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Conference Response to the Public Health Challenges of Mixed Migration

Through advocacy and good cooperation with ministries of health and public health institutes, people on the move have been included in the regular process of immunization against COVID-19.


Posted on 12 May 2023

Responding to the health needs of people on the move is an important segment of mixed migration. Therefore, the second regional conference, Response to Public Health Challenges of Mixed Migration, has been held in Sarajevo, organized by the Danish Refugee Council with the support of the Embassy of Switzerland in Bosnia and Herzegovina. The gathered experts from Bosnia and Herzegovina, Serbia, Croatia, and Greece exchanged knowledge and good practices in solving the most important public health challenges of mixed migration on the Balkan route, which is very important for the well-being of people on the move and the resident population.

Dr. Goran Čekez opened the conference on behalf of the Ministry of Health of FBiH emphasizing that humanitarian actors, non-governmental organizations, and state institutions, since the arrival of the first people on the move on the territory of Bosnia and Herzegovina, have, thanks to good cooperation, reduced all risks to public health and successfully responded to the health needs of a people on the move. The best indicator of this is the COVID-19 pandemic. Namely, since the first confirmed positive case in Bosnia and Herzegovina, organizations involved in responding to the needs of mixed migration in cooperation with state institutions have taken a series of preventive measures, from disinfecting spaces, insisting on enhanced hygiene, organizing workshops with the migrant population in their native languages, and later also raising awareness about immunization. Through advocacy and good cooperation with ministries of health and public health institutes, people on the move have been included in the regular process of immunization against COVID-19. A good example is the immunization of children, who often did not have the opportunity to receive a vaccine for several years or did not even have the opportunity in their own country to do such a thing.

Professor Aida Pilav had the honor of introducing us to the regional conference on Public health challenges in the Western Balkans: Past, Present, and Future, emphasizing that this year marks 100 years of institutional public health in Bosnia and Herzegovina.

Dr. Jasmina Jandrić Kočić, from the Public Health Institute of Sremska Mitrovica in Serbia, gave an Epidemiological overview of the migrant crisis in Serbia, sharing experiences, challenges, and lessons. Dr. Jandrić Kočić highlighted that communication between humanitarian actors and state institutions in Serbia was a challenge in responding to the needs of mixed migration and also responding to the health needs of women and providing them with the necessary examinations, as well as the immunization of children and their inclusion in the education system. Fortunately, they all responded successfully, thanks to everyone's awareness that they are there to help people in need.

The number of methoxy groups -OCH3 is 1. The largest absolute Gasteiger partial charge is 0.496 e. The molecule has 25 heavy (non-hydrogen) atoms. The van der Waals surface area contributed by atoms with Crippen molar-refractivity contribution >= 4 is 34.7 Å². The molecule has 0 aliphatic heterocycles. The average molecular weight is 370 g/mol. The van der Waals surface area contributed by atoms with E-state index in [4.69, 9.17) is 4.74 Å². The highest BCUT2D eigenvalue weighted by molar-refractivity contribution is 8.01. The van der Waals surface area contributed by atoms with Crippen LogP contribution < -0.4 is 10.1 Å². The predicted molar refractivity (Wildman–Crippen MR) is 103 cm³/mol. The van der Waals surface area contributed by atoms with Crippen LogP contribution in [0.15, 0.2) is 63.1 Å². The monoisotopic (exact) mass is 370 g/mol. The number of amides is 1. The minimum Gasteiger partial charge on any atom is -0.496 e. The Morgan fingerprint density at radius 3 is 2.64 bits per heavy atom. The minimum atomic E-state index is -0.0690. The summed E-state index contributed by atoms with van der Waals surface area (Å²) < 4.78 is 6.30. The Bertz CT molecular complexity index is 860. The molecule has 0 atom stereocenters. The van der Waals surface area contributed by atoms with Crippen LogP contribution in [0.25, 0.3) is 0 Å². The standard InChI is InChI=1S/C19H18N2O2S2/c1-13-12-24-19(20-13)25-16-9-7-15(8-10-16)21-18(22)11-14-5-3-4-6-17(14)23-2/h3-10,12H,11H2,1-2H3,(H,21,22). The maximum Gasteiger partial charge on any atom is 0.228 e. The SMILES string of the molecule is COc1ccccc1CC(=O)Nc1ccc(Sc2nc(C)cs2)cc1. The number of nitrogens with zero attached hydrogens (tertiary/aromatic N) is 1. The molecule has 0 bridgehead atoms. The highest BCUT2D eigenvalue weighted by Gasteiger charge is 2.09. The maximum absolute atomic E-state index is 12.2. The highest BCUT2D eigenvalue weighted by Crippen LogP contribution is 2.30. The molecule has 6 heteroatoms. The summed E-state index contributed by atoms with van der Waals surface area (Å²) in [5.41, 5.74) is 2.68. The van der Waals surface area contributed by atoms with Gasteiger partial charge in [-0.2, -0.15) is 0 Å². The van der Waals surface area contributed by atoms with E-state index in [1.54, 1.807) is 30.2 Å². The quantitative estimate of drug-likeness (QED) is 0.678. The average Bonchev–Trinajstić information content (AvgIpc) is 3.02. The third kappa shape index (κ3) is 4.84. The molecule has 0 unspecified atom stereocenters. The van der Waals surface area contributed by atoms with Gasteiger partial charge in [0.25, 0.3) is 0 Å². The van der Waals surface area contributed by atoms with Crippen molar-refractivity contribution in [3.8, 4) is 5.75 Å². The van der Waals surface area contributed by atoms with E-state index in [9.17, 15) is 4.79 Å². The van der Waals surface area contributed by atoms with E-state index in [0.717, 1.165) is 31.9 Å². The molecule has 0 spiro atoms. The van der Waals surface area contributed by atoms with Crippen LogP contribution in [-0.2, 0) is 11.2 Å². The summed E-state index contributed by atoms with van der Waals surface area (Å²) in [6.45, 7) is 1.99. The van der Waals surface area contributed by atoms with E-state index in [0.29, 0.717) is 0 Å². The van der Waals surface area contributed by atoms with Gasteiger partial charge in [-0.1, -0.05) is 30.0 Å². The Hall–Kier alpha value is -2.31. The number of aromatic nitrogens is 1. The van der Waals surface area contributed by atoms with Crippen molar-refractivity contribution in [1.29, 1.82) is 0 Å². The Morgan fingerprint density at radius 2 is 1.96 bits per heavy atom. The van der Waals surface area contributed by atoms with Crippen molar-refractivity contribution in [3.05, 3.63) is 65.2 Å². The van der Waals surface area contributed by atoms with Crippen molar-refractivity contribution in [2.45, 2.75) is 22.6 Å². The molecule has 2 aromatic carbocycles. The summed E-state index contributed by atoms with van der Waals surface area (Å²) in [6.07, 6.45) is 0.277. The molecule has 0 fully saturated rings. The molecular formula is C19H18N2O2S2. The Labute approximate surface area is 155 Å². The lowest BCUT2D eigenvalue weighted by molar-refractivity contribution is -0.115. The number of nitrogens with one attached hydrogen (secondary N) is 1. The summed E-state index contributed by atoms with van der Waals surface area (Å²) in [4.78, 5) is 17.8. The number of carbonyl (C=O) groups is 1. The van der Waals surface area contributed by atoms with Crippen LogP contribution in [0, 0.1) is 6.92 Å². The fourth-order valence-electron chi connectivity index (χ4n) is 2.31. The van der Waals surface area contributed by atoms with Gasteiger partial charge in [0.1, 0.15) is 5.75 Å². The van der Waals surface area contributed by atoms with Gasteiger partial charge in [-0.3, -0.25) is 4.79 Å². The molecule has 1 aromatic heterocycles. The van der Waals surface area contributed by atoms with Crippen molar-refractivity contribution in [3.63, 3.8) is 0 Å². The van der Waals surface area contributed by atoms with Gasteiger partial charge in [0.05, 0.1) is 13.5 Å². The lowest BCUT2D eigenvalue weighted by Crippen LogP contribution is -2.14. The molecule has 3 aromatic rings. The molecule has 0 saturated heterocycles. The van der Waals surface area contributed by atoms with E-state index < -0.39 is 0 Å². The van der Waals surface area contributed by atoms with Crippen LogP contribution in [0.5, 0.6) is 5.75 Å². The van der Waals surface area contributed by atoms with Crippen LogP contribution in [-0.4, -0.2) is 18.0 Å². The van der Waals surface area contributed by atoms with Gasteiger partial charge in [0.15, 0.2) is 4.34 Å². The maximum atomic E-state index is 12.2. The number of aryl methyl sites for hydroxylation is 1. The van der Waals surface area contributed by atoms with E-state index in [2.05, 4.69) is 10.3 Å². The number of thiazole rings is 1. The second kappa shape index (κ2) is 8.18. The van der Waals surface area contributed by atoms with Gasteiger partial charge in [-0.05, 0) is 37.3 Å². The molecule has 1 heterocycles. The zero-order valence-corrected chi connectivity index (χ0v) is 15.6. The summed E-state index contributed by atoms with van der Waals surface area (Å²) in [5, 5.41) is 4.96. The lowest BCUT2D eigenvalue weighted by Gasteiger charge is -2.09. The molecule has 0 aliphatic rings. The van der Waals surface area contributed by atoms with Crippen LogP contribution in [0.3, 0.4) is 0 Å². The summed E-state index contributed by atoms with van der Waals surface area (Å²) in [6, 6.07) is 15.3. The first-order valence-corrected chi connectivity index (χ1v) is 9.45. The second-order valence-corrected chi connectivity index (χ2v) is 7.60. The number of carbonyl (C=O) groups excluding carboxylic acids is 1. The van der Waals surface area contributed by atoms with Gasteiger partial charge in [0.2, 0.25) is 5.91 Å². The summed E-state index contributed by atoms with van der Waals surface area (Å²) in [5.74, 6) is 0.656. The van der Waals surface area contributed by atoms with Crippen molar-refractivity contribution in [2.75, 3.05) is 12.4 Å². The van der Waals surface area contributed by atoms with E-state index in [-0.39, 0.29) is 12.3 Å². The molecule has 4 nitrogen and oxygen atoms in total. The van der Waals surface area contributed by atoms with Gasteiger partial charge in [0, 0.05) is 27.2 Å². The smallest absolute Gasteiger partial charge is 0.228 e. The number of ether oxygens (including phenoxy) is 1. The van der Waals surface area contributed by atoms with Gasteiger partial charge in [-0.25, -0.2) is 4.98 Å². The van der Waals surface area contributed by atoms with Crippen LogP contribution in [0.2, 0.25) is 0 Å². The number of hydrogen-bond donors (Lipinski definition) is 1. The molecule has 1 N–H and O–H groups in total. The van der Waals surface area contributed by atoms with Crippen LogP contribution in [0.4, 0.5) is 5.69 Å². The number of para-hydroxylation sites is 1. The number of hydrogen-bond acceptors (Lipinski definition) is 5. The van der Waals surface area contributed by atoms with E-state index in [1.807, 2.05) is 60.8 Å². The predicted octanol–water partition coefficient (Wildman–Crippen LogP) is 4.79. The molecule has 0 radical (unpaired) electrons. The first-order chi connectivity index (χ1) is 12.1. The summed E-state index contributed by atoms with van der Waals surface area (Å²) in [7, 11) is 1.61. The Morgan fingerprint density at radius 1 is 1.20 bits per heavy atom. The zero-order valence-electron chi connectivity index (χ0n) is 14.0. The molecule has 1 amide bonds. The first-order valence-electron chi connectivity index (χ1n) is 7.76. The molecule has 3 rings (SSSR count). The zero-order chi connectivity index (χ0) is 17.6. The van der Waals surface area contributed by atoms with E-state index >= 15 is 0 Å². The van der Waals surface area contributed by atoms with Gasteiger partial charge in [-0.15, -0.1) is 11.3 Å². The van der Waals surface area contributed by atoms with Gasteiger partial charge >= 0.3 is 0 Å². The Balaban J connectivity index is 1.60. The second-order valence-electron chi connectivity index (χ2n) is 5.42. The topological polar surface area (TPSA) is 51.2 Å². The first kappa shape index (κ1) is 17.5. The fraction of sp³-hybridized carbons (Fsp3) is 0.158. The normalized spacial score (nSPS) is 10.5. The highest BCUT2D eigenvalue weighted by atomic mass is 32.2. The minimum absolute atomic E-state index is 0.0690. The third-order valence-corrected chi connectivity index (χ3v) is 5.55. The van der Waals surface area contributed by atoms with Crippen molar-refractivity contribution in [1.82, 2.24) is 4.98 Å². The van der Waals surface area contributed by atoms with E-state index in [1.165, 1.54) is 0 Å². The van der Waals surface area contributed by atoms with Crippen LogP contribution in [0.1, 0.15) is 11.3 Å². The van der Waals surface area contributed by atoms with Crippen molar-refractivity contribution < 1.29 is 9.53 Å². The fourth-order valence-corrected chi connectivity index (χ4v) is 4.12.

Dr. Matijana Jergović from the Teaching Institute for Public Health "Dr. Andrija Štampar", Zagreb, Croatia, presented the topic Assessing and communicating health risks for displaced population, emphasizing the importance of prevention as well as assessment, management, and communication of risks. Dr. Apostolos Veizis from INTERSOS from Greece spoke on the topic of People on the move, public health and Access to Health: Greece Experience. Dr. Veizis emphasized that the lack of hygiene, sanitary conditions, and insufficient exposure to fresh air can affect the health of people staying in migrant camps and that the longer people walk to their desired destination, the more severe injuries they have to their skin, tissues, and extremities, and that they are susceptible to infections.

Prof. Miloš Delić, translator of the Humanitarian Center for Integration and Tolerance from Novi Sad, Serbia, spoke about The significance of cultural mediation in the public health response to mixed migration, stressing how important it is to understand the culture from which a person on the move comes in order to gain trust and adequately respond to needs, especially of a health nature. The final lecture was Analytical Comparison on Public Health Challenges of Mixed Migrations in Bosnia and Herzegovina between 2021 and 2022, prepared by Dr. Marko Isajlović, medical advisor at the Danish Refugee Council in BiH, who said that due to changes in the demographics of the population that came to our country, there is a big difference in morbidity with an increase in skin and infectious diseases during these two years.

The conference ended with the panel discussion Strengthening Regional Cooperation in Health Care and Epidemiological Monitoring of Mixed Migrations.

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